_The Divine Image_ by William Blake

I had some lines running through my head the other day. I knew it was William Blake so I thought I’d check it out. From the “Songs of Innocence”, the poem entitled “The Divine Image.”

To Mercy, Pity, Peace, and Love,

     All Pray in their distress;

And to these virtues of delight

     Return their thankfulness.

For Mercy, Pity, Peace and Love,

     Is God our Father dear;

And Mercy, Pity, Peace, and Love,

     Is Man, His child and care.

For Mercy has a human heart;

     Pity, a human face;

And Love, the human form divine:

     And Peace the human dress.

Then every man, of every clime,

     That prays in his distress,

Prays to the human form divine:

     Love, Mercy, Pity, Peace.

And all must love the human form,

     In heathen, Turk, or Jew.

Where Mercy, Love, and Pity dwell,

     There God is dwelling too.

One occasion on which these lines came into my head was the excellent and moving play, The Laramie Project, which was performed by high school kids at Evanston Township High School recently. Being a good grandmother, I went to see Warren Nicholson Weber play several roles. If you don’t know it, the play was written by a group of writers who went to Laramie, Wyoming, to gather the community’s perspectives after the horrific torture and ultimate death of young Matthew Sheppard. It is a stunning piece of work and was performed with passion and intelligence by these 14-to 18 –year-olds. Apparently the drama teacher at ETHS chose the play to combat the homophobia he sees in the school. That is no surprise to me; I saw a lot of homophobia when I was at Latin 20 years ago, beginning with the Headmaster.

The play is about hate, indifference and compassion. What degree of hate propels two young men to persuade a 5’2” young man, openly gay, to accompany them in their truck for some unspecified adventure, drive to a lonely country spot, beat him, bind him to a fence and leave him to die? Portrayed among the townspeople were reactions ranging from horror, indifference, and, as the trial of the two assailants took place, the fulminations of the bible-thumping Baptist minister who, speaking for God, pronounced God’s hatred of fags.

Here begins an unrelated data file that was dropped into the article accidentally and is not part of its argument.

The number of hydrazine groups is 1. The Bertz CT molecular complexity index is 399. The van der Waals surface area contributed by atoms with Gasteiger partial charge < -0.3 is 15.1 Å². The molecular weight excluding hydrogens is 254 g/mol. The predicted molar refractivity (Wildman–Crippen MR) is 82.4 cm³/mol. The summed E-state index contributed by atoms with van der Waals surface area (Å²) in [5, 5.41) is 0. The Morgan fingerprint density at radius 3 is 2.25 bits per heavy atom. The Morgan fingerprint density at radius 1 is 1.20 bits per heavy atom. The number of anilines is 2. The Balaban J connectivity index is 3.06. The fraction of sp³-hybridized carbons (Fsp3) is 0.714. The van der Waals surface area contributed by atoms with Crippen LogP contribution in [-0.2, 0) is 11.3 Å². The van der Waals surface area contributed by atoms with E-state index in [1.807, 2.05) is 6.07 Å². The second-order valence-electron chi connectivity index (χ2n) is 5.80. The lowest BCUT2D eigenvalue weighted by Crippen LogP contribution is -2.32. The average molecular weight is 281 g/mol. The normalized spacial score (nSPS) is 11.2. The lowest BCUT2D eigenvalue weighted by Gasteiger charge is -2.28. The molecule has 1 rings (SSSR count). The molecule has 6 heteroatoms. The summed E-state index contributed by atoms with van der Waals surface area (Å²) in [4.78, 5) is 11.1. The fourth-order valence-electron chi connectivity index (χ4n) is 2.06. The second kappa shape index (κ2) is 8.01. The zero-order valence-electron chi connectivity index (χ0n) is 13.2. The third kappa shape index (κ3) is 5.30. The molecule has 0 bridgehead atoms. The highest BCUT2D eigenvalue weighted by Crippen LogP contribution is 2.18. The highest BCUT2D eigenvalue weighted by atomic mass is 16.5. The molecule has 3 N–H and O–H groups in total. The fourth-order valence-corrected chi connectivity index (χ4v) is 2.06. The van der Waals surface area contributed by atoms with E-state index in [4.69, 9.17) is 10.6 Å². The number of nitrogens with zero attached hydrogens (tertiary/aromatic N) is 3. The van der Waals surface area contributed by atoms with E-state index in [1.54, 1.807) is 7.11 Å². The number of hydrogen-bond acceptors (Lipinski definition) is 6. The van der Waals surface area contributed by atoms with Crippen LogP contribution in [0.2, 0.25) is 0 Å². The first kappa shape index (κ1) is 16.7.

Then there is the ever-receding comprehensive immigration reform. Since I am in my second year of being embedded in a Latino community, I am attuned to the insults and discrimination visited on our Hispanic citizens. Governor Quinn came to Erie Neighborhood House for a press conference last spring when the Illinois legislature was contemplating such draconian cuts to childcare that Neighborhood House would have had to cut its child care program in half. Therefore the women who depended on childcare would no longer be able to work and the downward cycle would begin. People on the edge in an unstable economy would be in jeopardy, and, by the way, Latino citizens shun public assistance programs unless they are truly desperate.

We turned to the blogs after the press conference—praise for the Governor? No. Calls for restoring funds for child care? No. Comments about the “illegals over at Humboldt Park”? Yes. Insults about the employed woman with six children who would lose her job, with vulgar comments that perhaps she should curb her childbearing? Yes.

The fear of the “other” as exemplified in the Bush programs to focus on exclusion, deportation, and punishment with no ameliorating process leading to citizenship or apparent recognition of the contribution the Latino population makes to our society and our economy—and to votes—is a human phenomenon and has been with the world since The Flood. But our present society seems to be moving in two directions at once—toward greater suspicion and exclusion of the “other”—blacks, Hispanics, gays, Muslims—and at the same time, in some quarters at least, greater acceptance of those same groups. When my conservative native state of Iowa legalizes gay marriage, you have to say that a long road has been traveled.

Perhaps the most serious threat to the social fabric of our time is the polarization of our America, with its unacceptable gulf between the rich and the poor and between the educated and the uneducated. The gap is fueled by a media with a no-holds barred “Gotcha” approach, with the result that a gullible poorly-educated public believes our President is a non-American Muslim and that there is no such thing as evolution.

How do we—individually and as PCG—persuade a fractured society that only where “Mercy, Love and Pity dwell There God is dwelling too?”

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